A 29-year-old Tuam man who continually targeted NUI Galway prowling the campus and committing a number of offences including taking handbags from the church, stealing a car carrying a laptop with sensitive medical information, and selling off the pieces of a medallion and chain worth €5,000 to a cash for goods store, has been jailed for 21 months and disqualified from driving for five years.
Charles Cunniffe currently of no fixed abode but formerly of Tullinadaly Road and Cloomore, Tuam, appeared before Judge Mary Fahy at yesterday’s sitting of Galway District Court charged with a plethora of offences for which he pleaded guilty.
Inspector Mick Coppinger told the court that on June 25, 2012, a man had been using the gym at Kingfisher club at NUI Galway and had gone into the shower. Meanwhile, the defendant asked personnel if he could use the bathroom but when he entered the changing room area he stole the other man’s jeans out of the gear bag along with an iPhone valued at €400, keys, and €300 cash. Gardai viewed CCTV footage and recognised the defendant as the perpetrator.
On March 1, 2012 a woman had reported that her handbag, containing €30 cash, had been stolen from the church on the NUI Galway campus. Footage of the incident identified the defendant and the bag was retrieved but the money was missing. On another occasion gardai had been at Cunniffe’s temporary hostel residence and were searching a bag when they found a silver Smurfit Business School Law chain and medallion, worth €5,000, and which had been reported stolen from the Law Society office on a date unknown between February 1 and 8, 2012. Cunniffe admitted stealing the chain and breaking it up and selling off pieces as scrap to a city centre cash for goods shop. On February 24, 2012, the defendant was again prowling around the NUI Galway campus and entered the office of a member of management and committed burglary. A laptop was taken and was never recovered. Another burglary occurred on February 27 at Room 340 at the Arts Millenium Building at NUI Galway in which a handbag containing cash to the value of €500 was taken. The defendant later admitted to gardai that he had used the stolen money to pay for compensation in relation to another matter before the court.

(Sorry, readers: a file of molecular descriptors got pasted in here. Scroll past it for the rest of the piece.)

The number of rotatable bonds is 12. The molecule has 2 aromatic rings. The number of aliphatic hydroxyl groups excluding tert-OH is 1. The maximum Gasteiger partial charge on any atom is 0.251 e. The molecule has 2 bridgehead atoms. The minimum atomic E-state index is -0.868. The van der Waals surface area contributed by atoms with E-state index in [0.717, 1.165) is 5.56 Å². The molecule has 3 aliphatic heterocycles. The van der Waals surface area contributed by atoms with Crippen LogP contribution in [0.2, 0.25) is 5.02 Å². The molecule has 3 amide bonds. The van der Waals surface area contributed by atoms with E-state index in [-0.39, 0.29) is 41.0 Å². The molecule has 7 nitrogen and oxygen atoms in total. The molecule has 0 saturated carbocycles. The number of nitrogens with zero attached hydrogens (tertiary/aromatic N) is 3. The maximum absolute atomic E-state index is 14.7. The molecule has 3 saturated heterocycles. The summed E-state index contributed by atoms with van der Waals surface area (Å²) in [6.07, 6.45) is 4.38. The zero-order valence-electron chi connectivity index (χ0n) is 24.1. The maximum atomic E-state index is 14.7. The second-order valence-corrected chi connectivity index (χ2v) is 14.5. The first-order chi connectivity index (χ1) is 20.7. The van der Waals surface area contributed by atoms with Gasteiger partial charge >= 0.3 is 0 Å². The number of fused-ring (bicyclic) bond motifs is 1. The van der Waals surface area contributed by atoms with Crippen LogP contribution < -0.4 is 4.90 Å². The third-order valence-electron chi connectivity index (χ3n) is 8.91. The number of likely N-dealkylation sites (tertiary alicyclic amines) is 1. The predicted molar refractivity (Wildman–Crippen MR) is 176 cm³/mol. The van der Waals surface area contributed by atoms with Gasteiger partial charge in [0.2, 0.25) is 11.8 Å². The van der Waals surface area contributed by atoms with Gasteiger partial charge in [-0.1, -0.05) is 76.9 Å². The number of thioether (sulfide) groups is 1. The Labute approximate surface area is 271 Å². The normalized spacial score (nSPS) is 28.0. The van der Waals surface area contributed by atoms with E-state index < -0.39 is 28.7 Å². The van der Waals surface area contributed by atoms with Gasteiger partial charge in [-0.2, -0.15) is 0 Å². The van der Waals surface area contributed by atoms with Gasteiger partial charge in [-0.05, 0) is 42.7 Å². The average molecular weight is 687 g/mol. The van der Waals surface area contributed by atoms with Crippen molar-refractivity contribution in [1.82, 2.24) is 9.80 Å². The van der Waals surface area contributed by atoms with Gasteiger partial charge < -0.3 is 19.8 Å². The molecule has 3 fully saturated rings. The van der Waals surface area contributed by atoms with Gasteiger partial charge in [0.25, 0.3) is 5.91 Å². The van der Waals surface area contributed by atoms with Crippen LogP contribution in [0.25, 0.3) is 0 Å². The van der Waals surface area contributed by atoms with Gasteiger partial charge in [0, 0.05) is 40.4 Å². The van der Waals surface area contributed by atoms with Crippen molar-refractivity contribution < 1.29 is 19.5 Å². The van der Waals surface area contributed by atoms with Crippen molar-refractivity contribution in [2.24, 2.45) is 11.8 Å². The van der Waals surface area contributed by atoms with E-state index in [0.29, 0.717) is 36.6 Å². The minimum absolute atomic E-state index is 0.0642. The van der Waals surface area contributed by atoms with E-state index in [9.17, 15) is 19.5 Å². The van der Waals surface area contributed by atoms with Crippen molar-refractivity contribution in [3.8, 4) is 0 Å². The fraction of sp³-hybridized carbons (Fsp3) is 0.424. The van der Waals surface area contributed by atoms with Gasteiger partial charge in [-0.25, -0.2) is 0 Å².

Inspector Coppinger told the court that on February 18, 2012, a woman called into the church on the NUI Galway campus and while speaking to the priest there she left her handbag down. She later turned around to find that her handbag containing her car keys had been stolen. When she went outside she discovered that her car had also been taken. The car was recovered in the Tuam area on March 2 and the defendant admitted to committing the crime. The court then heard that the injured party is a doctor and that a laptop containing important and sensitive information had been in the car when it was taken and that it was never recovered.
Referring to the ncident involving the cash for goods shop, Judge Fahy said it raises the question of why these types of shops do not make proper enquiries before handing over money for goods which could potentially be stolen. Inspector Coppinger replied: “It is a matter that is being looked into.” Judge Fahy then questioned how Cunniffe is able to enter and gain access to offices at the university, adding that perhaps the issue of security needed to be looked into and that the defendant had a grudge against NUI Galway and was targeting it.
Inspector Coppinger informed her that “credit has to be given to the security and CCTV on the campus” as it led to a number of these matters being solved. He added that Cunniffe “does spend an unhealthy amount of time on the campus for a person who has no business being there.” When asked why he persists on re-offending at NUI Galway Cunniffe said that he had no excuse, just that he had once “tried to apply” and had “problems with some students up there”.
Defence solicitor Brian Gilmartin stressed that many of the theft charges occurred within a relatively short period of time and that Cunniffe, who has 21 previous convictions, had volunteered information leading to the retrieval of some of the items.
“There is something very very low to go into a church where people are looking for reflection to steal property. I am surprised that he would stoop that low,” said Judge Fahy before convicting Cunniffe and imposing a total sentence of 21 months in jail and a five year disqualification from driving. He was given a further five month sentence which was suspended for three years on condition that he enter into his own bond of €300 to be of good behaviour and stay away from NUI Galway, its church, the gym, and all facilities and total environs. The sentence was backdated to November 4 and leave to appeal was granted.